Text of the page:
Avoiding Rescission Exposure in a Private Placement
Private placements can be a great vehicle for raising money to infuse a business with much needed capital while avoiding the formalities of a public offering. Many businesses that lack the contacts to secure sufficient attention and investment from a venture capital firm will use an intermediary, such as an investment banker. However, because they earn a fee proportional to the amount of money raised, large investment banks are typically only interested in transactions seeking tens of millions of dollars or more. As a result, companies seeking to raise less than that often turn to private placement agents or finders to raise capital.
Before engaging the services of any private placement agent, a company should carefully vet the agent, the agent’s relationship with the issuing company, and the proposed compensation structure. Failure to do so could expose the fundraising company to great risk, up to and including rescission in favor of the investors. The Securities Exchange Act of 1934 (the Act), requires any person effecting securities transactions on behalf of another to be registered with the Securities and Exchange Commission (SEC). The Act deems such persons to be brokers if they engage in any number of a broad set of activities that includes giving advice about the value of securities, participating in negotiation of securities transaction, and assisting in the structuring of such transactions.
Many private placement agents, including those who call themselves consultants, are not registered with the SEC. Because the Act makes it illegal for unregistered persons to participate in the purchase or sale of any security, use of an unregistered placement agent poses significant risks for an issuing company. Section 29(b) of the Act states that contracts made in violation of the requirements of the Act are void;that gives investors a legal right to rescind the transaction if the security they purchased was from an offering with an unregistered finder.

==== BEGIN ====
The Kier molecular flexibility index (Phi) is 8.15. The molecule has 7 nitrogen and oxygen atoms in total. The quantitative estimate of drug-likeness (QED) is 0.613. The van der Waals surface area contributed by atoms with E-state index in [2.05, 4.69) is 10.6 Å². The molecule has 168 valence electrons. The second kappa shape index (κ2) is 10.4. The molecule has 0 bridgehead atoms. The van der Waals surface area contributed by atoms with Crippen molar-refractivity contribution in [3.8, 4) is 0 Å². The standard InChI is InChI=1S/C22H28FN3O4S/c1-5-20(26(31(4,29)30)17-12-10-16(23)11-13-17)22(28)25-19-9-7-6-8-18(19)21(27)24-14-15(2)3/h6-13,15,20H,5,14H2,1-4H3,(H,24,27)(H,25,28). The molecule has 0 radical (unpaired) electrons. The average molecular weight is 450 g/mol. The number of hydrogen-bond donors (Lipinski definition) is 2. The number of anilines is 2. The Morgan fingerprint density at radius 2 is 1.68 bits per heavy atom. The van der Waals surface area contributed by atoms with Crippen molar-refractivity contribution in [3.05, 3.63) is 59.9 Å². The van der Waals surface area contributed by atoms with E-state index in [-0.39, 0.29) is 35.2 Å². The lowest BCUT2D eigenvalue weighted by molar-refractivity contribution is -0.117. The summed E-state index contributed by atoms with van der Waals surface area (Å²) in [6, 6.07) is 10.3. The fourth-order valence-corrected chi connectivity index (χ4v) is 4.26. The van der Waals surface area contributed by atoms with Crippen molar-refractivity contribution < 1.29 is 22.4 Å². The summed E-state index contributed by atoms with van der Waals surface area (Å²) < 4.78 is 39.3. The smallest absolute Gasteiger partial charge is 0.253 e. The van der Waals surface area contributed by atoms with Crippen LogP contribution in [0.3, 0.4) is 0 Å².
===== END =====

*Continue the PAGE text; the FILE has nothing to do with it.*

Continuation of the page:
The compensation structure with the private placement agent is another area worth scrutinizing. The SEC has repeatedly stated that transaction-based compensation is one of the primary factors it uses to determine whether a person is acting as a broker. As such, regardless of how the agent characterizes the nature of the services being provided, if the agent is compensated with a percentage of funds raised, that can give rise to a finding that the agent was acting as a broker.
There are ways to reduce the risk that an unregistered agent will be deemed an unlicensed broker. Ideally, the risks should be addressed both contractually and through limitation of the finder’s involvement in the transaction. The engagement letter with the agent should contain representations and covenants from the agent that it is aware of applicable SEC rules, including registration requirements, and that it will not make any offers that would preclude the issuing company from relying on the private offering exemption. A similar letter should be produced by the agent at closing, confirming compliance with all federal and state securities laws, and indemnifying the issuing company in the event of litigation for breach of applicable securities laws. Additionally, the issuing company should restrict the agent’s involvement to introducing prospective investors to the company, with no involvement by the agent in the negotiation process. A final safeguard, although challenging from a business perspective, is to create a consulting contract between the agent and issuing company that measures the compensation by something other than the funds raised and without any contingency that the offering is successful.
For a consultation regarding your individual business issues, please contact San Diego Corporate Law today!